How do we read our opponent’s shot before they could deliver?

by Fairuz

(Kuantan, Pahang, Malaysia.)

Question: How do we read our opponent’s shot before they could deliver? Like in men singles, before they smash, where do we need to defend?

Hi Fairuz, thank you for your question.

Before hitting a badminton smash, one must be in the right position to hit a strong smash. He must get BEHIND the shuttle so that the player can direct the shuttle downwards via a natural swing to direct the shuttle downward with a jump smash (see picture above).

Therefore, one must get behind the shuttle in order to hit a strong and effective smash.

How to Predict the Smash

In men’s singles, you can most probably predict a smash coming when you:

  • Lift or clear the shuttle (gives a good chance for your opponent to smash)
  • Be aware if your opponent injects pace in his movement. This means that your opponent moves extremely quick to the shuttle (quicker than his normal pace during the game) so that he can get behind the shuttle and hit the smash.

Be Prepared to Defend

When this happens, move to your defensive base. Adopt a defensive stance.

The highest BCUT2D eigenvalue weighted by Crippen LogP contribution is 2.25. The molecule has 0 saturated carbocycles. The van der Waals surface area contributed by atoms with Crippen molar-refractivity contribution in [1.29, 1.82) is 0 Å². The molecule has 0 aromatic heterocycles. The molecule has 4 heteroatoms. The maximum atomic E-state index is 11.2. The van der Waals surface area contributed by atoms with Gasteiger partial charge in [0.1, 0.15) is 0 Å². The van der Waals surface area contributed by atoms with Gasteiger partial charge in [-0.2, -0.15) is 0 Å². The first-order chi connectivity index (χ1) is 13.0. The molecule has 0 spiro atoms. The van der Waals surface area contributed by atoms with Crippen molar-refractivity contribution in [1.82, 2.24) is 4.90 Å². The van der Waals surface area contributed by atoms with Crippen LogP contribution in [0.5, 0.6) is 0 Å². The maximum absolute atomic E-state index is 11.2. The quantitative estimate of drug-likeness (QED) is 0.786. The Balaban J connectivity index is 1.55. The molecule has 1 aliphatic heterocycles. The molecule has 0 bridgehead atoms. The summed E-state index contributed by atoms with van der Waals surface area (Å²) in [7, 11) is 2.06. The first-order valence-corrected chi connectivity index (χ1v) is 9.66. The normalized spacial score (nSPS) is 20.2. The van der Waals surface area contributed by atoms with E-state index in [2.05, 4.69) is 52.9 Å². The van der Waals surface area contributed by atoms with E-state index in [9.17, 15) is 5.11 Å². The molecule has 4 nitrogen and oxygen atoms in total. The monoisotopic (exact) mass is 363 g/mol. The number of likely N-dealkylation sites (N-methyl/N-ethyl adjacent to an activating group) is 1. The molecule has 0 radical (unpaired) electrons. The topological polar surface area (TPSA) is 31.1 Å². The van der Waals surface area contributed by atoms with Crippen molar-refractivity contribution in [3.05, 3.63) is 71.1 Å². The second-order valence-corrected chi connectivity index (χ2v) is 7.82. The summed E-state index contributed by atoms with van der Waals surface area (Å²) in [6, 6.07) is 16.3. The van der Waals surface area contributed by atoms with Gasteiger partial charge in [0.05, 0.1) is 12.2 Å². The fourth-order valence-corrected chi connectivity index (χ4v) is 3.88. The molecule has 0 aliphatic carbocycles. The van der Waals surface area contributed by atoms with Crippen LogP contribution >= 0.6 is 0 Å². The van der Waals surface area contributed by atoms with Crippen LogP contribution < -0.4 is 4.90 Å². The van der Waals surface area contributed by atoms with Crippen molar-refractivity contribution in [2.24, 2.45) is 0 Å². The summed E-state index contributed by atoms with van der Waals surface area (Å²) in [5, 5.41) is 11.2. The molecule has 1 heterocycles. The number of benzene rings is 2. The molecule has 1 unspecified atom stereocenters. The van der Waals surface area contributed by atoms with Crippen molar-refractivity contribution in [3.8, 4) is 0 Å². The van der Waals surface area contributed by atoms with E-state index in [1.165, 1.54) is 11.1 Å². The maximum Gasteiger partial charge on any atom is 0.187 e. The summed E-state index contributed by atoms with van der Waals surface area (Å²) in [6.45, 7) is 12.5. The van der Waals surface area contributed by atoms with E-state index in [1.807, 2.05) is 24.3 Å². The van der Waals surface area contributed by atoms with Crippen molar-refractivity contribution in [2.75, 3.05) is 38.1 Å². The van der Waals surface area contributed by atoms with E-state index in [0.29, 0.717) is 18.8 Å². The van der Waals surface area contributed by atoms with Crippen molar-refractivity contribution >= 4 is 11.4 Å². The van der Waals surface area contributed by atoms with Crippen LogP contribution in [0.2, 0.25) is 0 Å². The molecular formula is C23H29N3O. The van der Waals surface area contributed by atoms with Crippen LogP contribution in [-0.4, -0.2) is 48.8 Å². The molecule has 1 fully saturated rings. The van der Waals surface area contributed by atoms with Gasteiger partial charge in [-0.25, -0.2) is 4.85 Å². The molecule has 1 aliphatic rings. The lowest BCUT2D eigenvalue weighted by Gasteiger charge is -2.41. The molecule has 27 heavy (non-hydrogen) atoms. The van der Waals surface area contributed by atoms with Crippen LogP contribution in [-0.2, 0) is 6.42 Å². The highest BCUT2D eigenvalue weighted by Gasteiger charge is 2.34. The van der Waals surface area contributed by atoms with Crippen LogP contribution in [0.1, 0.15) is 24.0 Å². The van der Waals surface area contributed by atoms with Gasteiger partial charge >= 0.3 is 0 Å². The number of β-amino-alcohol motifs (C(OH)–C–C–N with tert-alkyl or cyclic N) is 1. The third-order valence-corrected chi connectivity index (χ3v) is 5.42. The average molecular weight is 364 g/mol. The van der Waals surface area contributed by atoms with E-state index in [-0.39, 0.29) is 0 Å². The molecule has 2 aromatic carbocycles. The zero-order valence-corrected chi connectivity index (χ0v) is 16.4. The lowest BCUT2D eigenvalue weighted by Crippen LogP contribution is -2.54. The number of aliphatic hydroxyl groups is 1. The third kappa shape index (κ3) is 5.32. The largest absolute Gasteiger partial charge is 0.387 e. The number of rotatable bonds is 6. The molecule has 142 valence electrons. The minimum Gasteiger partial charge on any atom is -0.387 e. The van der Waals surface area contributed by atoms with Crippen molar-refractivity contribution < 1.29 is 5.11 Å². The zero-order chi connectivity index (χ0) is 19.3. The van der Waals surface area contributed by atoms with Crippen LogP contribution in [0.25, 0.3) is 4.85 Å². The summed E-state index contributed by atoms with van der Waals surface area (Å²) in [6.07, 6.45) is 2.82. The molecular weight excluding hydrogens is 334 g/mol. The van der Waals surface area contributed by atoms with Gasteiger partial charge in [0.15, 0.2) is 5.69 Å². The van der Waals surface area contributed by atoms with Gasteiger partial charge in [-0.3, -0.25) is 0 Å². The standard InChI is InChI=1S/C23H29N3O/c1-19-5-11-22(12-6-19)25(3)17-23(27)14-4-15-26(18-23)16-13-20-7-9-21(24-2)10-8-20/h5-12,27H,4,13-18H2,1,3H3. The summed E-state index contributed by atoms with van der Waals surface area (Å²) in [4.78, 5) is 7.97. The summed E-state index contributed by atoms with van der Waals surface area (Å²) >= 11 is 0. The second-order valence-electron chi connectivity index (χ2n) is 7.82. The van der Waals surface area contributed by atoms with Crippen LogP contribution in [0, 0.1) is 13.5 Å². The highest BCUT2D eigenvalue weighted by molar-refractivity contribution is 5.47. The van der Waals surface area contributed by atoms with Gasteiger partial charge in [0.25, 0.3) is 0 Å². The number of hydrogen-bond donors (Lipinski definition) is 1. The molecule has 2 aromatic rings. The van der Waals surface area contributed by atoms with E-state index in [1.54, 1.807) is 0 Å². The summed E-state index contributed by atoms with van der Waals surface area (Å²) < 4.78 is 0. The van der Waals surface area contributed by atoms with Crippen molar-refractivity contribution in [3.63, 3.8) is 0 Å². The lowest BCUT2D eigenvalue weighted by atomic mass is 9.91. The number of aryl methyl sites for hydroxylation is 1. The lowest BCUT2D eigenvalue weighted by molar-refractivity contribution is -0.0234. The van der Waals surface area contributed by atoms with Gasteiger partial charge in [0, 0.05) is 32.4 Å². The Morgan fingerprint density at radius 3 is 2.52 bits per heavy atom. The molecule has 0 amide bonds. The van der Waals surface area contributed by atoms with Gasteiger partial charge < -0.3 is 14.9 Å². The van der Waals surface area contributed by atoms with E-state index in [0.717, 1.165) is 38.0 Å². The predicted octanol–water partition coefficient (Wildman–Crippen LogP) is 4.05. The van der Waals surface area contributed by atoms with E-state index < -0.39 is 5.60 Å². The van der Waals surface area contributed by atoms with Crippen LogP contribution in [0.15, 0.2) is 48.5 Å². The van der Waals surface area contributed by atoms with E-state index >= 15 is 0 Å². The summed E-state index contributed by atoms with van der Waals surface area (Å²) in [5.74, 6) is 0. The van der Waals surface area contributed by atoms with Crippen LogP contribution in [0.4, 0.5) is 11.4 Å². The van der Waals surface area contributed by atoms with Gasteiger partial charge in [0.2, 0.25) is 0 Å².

Stand in the appropriate area to defend the smash (see picture above). It is slightly behind the very centre of the court. This is because you want to give yourself some time to detect the flight direction of the shuttle. This gives you time to react.

Make sure not to stand too far back or front of your defensive base.

If you’re standing too far in front, you won’t have enough time to see where the smash is going.

If you’re standing to far back (we call this going too deep into your defence), you won’t be able to retrieve the shuttle if your opponent decides NOT to smash and hit a badminton drop shot.

Final Tips

In badminton men’s singles, you will need to cover wider smash angles as compared to men doubles. It’s impossible to tell whether your opponent will smash towards your body, your forehand area, or your backhand area.

However, follow the correct badminton defence technique. It’ll help you defend smashes effectively, regardless of whether the smash is going to your forehand or backhand area.

The KEY is to be ready. Be ON-GUARD when your opponent hits the smash. If you’re off-guard (i.e. not standing at your defensive base or not standing on a defensive stance), you’re less likely to retrieve the smash. Even if you manage to retrieve the shuttle, it might not be a good return.
Click here for a step by step tutorial on how to defend against your opponents’ smashes


When you lift or clear the shuttle and see your opponent injecting pace in his movement, expect a smash!

However you can’t be 100% sure if your opponent will smash, or do a drop shot. The best thing to do is to BE READY.

Get your badminton defence technique right and you’ll be able to defend the smashes or drop shots.

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